Ted Nugent: Hunting
thrills, music pays the bills
Nugent is one of the more interesting characters in the media maelstrom. A hard-rocking,
take-no-prisoners guitar player, Nugent first came to public attention in a minor
way as the guitar player for the Amboy Dukes, which had a hit with "Journey
to the Center of the Mind" in 1968. In the '70s, Nugent went solo and became
one of the nation's hottest touring acts on the strength of hard-charging ditties
such as "Cat Scratch Fever," and "Wango Tango."
music may have been in keeping with the times, his attitude toward the partying
of the era was not. Nugent has always been virulently against the use of drugs
and alcohol. He does not drink or take drugs and expresses bewilderment and disgust
toward colleagues who do. Nugent knew and jammed with all the greats, including
Jimi Hendrix, and has stated that in his belief, they all played better and showed
greater creativity when sober, defying the belief of many that the substances
ingested during the psychedelic '60s and hard partying '70s encouraged a freeing
of the mind.
At some point in the midst of his success, Nugent's
philosophies on this and other matters became increasingly public. Among these
beliefs was that Nugent was emphatically pro-gun rights and pro-hunting. In recent
years, Nugent, a board member of the National Rifle Association, has become something
of an icon of the right, as associated with shooting a bow and slamming a liberal
as with playing the guitar.
Nugent has also turned his beliefs
and attitudes into a mini-empire, with his own hunting lodge called Sunrize Acres,
Ted Nugent Adventure Outdoors Magazine, the "Ted Nugent Spirit of the Wild"
TV show (the latter two both dedicated to hunting) and several books, including
a cookbook co-written with his wife Shemane titled "Kill It and Grill It."
Bankrate.com spoke with the ever-outspoken Nugent about his various
investments, including the profitability of pigs.
At this point, with all you're involved with, what's the biggest moneymaker in
the Nugent empire?
TED NUGENT: It's always the music.
None of the others are money-makers. I guess you can say I make a lot of money
from book sales -- that's six figures a year -- but all the money is music-oriented.
You know I make six digits from my magazines a year, but I'll spend that in air
fare this month. The TV show probably grosses a substantial sum every year. But
we use it all going to the hunting places and editing and buying equipment, so
that's not a money-maker. The hunting operation is substantial -- we're talking
millions of dollars -- but it's all spent in administration. You would call it
the cost of doing business. Because when you hunt hogs at Sunrize Acres, if we
make a million bucks hunting hogs, we spend a half million buying them. Then pay
another quarter million paying the guides and another quarter million for insurance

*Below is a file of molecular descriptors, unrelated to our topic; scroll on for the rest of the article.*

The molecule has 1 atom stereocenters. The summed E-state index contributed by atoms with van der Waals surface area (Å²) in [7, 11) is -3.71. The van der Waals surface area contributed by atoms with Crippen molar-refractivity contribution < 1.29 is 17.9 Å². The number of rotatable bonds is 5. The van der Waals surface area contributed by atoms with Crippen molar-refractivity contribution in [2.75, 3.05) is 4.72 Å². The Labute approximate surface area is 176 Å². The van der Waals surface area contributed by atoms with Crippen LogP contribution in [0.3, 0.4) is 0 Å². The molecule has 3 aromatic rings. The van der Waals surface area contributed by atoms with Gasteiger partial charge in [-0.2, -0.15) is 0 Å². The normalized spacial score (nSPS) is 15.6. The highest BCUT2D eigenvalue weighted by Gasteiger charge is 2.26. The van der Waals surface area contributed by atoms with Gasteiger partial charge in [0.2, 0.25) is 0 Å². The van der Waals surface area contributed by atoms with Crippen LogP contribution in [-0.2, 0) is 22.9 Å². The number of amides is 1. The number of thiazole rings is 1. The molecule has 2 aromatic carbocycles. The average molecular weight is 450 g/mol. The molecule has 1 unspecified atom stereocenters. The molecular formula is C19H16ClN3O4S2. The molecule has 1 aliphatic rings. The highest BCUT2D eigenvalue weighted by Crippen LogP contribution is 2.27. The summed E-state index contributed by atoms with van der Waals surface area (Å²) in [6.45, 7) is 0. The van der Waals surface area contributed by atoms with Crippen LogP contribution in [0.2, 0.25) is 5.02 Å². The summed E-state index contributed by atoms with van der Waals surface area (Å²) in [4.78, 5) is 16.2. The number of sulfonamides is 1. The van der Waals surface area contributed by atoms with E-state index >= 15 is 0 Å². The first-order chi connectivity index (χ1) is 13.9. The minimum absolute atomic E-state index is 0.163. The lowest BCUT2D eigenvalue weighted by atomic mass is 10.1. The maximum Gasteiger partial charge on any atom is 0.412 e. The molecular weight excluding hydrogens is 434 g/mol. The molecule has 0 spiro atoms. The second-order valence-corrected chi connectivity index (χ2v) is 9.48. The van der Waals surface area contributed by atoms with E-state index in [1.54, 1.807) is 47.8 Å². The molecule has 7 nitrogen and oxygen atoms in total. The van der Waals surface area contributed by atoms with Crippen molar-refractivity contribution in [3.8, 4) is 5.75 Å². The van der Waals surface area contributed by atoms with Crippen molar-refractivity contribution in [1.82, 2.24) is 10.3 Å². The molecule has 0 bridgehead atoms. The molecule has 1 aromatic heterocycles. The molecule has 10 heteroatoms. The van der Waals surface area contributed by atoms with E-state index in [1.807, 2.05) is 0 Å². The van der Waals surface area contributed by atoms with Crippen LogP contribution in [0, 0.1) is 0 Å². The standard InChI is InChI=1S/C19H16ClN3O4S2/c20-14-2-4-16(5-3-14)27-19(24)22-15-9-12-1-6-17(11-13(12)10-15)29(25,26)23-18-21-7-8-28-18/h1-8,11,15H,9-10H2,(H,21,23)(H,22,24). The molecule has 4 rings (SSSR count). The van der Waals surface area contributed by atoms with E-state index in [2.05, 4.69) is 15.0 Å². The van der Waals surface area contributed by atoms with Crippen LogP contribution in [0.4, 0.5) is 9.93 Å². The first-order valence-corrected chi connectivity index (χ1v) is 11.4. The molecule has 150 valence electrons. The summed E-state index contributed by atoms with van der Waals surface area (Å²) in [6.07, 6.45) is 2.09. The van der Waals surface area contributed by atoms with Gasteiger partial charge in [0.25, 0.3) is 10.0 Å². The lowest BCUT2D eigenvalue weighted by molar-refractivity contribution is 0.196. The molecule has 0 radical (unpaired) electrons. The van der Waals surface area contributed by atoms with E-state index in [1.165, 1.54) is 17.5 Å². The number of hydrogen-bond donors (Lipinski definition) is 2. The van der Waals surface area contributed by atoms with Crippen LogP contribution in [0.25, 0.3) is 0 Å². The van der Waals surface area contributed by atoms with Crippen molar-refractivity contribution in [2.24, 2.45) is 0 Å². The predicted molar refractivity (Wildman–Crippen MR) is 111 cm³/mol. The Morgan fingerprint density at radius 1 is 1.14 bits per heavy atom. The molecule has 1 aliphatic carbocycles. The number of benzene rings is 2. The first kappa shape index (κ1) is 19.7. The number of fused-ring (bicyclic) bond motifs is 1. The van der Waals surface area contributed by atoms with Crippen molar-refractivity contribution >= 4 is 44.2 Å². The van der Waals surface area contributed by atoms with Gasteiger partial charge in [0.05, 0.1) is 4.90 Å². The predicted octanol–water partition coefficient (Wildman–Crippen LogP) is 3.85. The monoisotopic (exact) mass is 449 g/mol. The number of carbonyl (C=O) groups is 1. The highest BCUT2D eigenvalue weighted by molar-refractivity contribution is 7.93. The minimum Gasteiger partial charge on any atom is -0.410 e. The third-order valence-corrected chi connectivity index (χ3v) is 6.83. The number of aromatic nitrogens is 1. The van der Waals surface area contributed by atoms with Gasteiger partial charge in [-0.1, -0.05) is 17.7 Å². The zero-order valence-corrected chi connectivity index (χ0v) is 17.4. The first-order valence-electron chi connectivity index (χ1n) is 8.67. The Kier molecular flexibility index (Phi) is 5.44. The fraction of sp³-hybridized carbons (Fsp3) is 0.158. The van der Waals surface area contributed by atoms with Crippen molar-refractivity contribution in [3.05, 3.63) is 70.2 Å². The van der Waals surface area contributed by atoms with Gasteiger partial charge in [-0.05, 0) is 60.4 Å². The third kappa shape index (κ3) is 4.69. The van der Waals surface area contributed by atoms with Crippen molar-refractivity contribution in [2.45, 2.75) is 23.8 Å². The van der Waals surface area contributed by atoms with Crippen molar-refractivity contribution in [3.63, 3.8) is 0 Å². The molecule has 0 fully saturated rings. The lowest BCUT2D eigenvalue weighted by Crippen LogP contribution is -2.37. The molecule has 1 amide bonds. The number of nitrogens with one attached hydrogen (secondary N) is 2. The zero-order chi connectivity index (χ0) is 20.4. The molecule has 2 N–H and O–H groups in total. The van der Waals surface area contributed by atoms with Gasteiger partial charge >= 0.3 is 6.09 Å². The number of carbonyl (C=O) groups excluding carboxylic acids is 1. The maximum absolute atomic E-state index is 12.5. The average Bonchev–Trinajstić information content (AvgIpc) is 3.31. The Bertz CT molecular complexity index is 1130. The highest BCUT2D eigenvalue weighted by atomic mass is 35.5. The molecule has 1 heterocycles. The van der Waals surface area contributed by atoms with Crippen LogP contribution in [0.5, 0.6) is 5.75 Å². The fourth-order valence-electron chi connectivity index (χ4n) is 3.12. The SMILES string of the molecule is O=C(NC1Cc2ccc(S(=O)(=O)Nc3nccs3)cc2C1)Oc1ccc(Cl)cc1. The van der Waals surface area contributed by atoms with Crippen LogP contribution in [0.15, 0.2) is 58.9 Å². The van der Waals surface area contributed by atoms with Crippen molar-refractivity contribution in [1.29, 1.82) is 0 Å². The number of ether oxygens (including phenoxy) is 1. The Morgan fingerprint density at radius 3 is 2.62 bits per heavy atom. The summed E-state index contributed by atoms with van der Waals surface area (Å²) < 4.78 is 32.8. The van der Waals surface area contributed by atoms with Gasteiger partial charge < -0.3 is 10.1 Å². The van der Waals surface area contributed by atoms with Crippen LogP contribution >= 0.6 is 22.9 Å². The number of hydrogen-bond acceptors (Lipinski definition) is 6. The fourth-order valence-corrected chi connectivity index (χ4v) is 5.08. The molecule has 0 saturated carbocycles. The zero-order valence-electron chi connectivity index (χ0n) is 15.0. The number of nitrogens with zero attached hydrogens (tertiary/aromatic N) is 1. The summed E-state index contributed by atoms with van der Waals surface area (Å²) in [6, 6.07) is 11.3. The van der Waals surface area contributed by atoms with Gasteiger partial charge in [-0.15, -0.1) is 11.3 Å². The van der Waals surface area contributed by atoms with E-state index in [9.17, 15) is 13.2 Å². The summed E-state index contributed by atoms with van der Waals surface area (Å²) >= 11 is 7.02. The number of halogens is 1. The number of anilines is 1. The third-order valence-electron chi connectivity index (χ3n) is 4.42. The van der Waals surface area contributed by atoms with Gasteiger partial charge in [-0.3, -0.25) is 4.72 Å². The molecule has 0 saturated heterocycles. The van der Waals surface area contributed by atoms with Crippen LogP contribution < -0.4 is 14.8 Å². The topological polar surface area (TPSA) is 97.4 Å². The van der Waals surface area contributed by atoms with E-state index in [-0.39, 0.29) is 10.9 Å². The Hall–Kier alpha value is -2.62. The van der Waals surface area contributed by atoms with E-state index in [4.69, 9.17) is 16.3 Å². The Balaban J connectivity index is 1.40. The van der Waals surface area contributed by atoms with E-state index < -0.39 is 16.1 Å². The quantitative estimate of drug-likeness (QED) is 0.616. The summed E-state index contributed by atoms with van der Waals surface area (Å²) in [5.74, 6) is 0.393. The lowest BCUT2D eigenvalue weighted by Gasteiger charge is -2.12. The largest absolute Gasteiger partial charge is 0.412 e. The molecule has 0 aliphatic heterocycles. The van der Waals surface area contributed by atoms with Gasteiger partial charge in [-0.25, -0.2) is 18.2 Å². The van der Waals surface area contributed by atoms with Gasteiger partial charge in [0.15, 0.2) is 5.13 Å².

and feed. So all the money is gone. So the other operations, they gross substantial
sums, but they don't represent much profit.
B: So music's
the big money-maker?
What makes the most -- touring or publishing?
a combination. Touring is still extremely lucrative.
Considering the sorry state of the music industry, do you manage to make money
off your albums?
TN: Oh, absolutely. My last album
sold a couple of hundred thousand. I'll make a lot of money on that. Not just
the mechanical royalties but the publishing and the songwriting. I just got a
gargantuan check because some goofy Fox TV show ("Fast Lane") used "Cat
Scratch Fever." Those were some pretty good sums of money. I can buy a nice
new Corvette with it. A Corvette or two, actually.
you a big investor in the market?
TN: No. I don't know
jack about it. My wife has done quite well there by investing in a real pragmatic
way. If we like a product and use it, we invest in it. I think of Snapple, 12,
15 years ago, I think of Starbucks, Krispy Kreme, and now some scientific companies
that are involved with security technology that I know is going to explode post
9-11. So we've done quite well. I also have a lot of land, and guns and ammo,
and pigs. (He laughs.) I invest in pigs. Because I guarantee that every one I
buy, I will double my money on. So, the hunting is a very stable investment. When
I invest half a million dollars this year on a new lodge in Sunrize Acres, I'm
sure it will be paid for posthaste.
B: Tell me about
TN: Sunrize Acres in Michigan. I own the
land. And we also hunt another satellite operation as well.
And the pigs?
TN: We buy Austrian and Russian wild
boar. We release them on our property and allow them to get to trophy size. Actually,
it's not up to us. They get that way just fine on their own. And then we attempt
to hunt them down.
Larry Getlen is a freelance
journalist and comedian in New York.